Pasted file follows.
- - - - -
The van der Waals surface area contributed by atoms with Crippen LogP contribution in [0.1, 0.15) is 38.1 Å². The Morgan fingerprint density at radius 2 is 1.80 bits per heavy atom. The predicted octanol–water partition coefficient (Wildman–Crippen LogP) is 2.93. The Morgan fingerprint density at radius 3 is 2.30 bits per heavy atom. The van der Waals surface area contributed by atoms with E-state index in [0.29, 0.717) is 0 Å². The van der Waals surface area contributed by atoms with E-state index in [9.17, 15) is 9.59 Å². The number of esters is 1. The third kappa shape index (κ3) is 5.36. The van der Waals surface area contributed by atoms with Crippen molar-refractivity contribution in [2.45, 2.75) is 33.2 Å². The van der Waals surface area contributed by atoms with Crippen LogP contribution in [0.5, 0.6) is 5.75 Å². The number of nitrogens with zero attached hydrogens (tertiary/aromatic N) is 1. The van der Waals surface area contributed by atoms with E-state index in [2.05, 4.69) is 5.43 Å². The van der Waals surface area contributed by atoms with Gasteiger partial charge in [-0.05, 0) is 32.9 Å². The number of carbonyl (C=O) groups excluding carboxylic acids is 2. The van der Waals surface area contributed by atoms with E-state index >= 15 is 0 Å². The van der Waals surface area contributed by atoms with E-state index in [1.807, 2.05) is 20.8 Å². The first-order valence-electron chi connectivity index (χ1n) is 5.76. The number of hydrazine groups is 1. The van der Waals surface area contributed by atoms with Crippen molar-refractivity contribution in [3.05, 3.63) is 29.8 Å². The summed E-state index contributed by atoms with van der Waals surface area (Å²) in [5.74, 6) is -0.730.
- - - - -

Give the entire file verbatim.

The van der Waals surface area contributed by atoms with Crippen LogP contribution in [0.1, 0.15) is 38.1 Å². The Morgan fingerprint density at radius 2 is 1.80 bits per heavy atom. The predicted octanol–water partition coefficient (Wildman–Crippen LogP) is 2.93. The Morgan fingerprint density at radius 3 is 2.30 bits per heavy atom. The van der Waals surface area contributed by atoms with E-state index in [0.29, 0.717) is 0 Å². The van der Waals surface area contributed by atoms with E-state index in [9.17, 15) is 9.59 Å². The number of esters is 1. The third kappa shape index (κ3) is 5.36. The van der Waals surface area contributed by atoms with Crippen molar-refractivity contribution in [2.45, 2.75) is 33.2 Å². The van der Waals surface area contributed by atoms with Crippen LogP contribution in [0.5, 0.6) is 5.75 Å². The number of nitrogens with zero attached hydrogens (tertiary/aromatic N) is 1. The van der Waals surface area contributed by atoms with E-state index in [2.05, 4.69) is 5.43 Å². The van der Waals surface area contributed by atoms with Gasteiger partial charge in [-0.05, 0) is 32.9 Å². The number of carbonyl (C=O) groups excluding carboxylic acids is 2. The van der Waals surface area contributed by atoms with E-state index >= 15 is 0 Å². The van der Waals surface area contributed by atoms with E-state index in [1.807, 2.05) is 20.8 Å². The first-order valence-electron chi connectivity index (χ1n) is 5.76. The number of hydrazine groups is 1. The van der Waals surface area contributed by atoms with Crippen molar-refractivity contribution in [3.05, 3.63) is 29.8 Å². The summed E-state index contributed by atoms with van der Waals surface area (Å²) in [5.74, 6) is -0.730.